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The Clean Power Plan Can Easily Be Met, Says Northeast Utility Grid Operator

When the Clean Power Plan was first introduced by the White House in 2015, it garnered the usual reaction from the fossil fuel industry – the plan was too ambitious, onerous and costly. However, when one of the largest grid operators in the country decided to take a deeper look at the plan, it came to the opposite conclusion.

PJM Interconnection, a grid operator covering much of the densely-populated northeastern region of the country released a comprehensive report on the various pathways to comply with the CPP.  Their conclusion: in every compliance scenario, meeting the goals of the CPP will actually increase grid efficiency, maintain reliability, and have a very modest effect on prices.


Some of the other key findings in the PJM study found that in each of the seven compliance pathway they studied:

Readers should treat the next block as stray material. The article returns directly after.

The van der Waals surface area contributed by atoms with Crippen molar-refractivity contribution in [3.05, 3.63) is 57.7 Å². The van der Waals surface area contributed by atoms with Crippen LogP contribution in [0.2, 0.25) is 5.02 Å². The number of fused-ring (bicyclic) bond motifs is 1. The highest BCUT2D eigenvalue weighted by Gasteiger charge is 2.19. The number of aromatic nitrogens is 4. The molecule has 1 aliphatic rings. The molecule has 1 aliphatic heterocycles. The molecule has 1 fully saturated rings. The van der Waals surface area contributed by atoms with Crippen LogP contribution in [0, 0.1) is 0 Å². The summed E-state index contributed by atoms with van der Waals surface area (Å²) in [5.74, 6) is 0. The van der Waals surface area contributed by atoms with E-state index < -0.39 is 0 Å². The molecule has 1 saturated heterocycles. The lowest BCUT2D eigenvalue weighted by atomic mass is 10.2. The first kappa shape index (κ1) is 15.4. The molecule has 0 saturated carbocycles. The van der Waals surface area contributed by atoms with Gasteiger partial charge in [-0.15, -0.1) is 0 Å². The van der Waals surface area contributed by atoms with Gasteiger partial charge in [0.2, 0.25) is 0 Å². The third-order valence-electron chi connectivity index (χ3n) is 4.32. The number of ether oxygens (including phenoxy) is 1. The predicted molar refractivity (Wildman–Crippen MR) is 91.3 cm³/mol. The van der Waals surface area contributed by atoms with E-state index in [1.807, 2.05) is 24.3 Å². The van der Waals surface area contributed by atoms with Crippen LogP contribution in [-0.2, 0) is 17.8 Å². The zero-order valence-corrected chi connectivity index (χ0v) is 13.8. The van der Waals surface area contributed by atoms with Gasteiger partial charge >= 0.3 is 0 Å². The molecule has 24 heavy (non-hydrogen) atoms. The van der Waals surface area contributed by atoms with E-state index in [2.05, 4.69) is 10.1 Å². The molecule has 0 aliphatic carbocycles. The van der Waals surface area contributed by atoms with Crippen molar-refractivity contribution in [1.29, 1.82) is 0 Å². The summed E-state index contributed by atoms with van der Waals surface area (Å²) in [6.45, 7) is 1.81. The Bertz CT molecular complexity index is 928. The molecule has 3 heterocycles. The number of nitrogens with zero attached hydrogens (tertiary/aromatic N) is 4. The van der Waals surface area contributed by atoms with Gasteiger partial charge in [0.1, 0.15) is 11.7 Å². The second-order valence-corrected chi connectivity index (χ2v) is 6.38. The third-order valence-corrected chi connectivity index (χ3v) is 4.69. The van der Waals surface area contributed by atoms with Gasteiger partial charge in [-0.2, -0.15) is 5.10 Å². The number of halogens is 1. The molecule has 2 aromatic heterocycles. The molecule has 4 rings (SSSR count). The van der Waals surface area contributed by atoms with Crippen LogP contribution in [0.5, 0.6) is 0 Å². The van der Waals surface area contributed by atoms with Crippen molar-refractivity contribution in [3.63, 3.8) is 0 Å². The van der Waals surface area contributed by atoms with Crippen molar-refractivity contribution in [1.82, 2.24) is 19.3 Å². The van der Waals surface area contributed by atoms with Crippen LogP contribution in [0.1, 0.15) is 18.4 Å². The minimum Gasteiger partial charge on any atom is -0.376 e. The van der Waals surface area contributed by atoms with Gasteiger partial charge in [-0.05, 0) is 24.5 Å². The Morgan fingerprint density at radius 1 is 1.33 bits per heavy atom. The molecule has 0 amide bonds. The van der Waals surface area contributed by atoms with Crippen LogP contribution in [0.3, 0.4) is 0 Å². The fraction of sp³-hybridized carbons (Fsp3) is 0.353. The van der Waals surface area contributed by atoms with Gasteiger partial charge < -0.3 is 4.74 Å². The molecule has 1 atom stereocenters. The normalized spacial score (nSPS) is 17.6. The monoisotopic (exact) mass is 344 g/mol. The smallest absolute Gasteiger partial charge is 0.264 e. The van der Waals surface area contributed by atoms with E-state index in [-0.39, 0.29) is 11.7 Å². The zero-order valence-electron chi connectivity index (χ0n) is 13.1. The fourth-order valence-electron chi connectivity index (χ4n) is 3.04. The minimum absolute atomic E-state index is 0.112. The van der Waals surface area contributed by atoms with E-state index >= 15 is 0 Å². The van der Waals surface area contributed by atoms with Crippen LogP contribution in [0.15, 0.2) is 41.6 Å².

• the CO2 emissions reduction goals of the Clean Power Plan can be achieved;
  • the reliability of the grid is maintained;
  • total grid congestion is reduced; and
  • the costs of compliance would be between 1.1 percent and 3.3 percent.

Additionally, they found that developing a regional compliance plan would be less costly than individual  states within the region developing their own compliance plans.

Compared to the knee-jerk doom and gloom reaction from others in the energy and utility industry, this measured, practical review conducted by PJM is a welcome  reality check. Other electricity suppliers would benefit from studying the PJM report’s overall findings — that the goals of the CPP can be met without any disruptions to the electrical grid or undue price hikes that hurt consumers.

Consumers Union supports the goals of the Clean Power Plan, particularly its emphasis on energy efficiency to reduce electrical demand and lower costs for consumers. By meeting the goals the CPP, according to recent analyses, consumers can expect nearly $161 a year on their energy bills in 2030, saving consumers approximately $250 billion in the 15 years that follow.

Learn how you can improve the energy efficiency of your home and to find programs offered by your state, check out the Database of State Incentives for Renewables & Efficiency.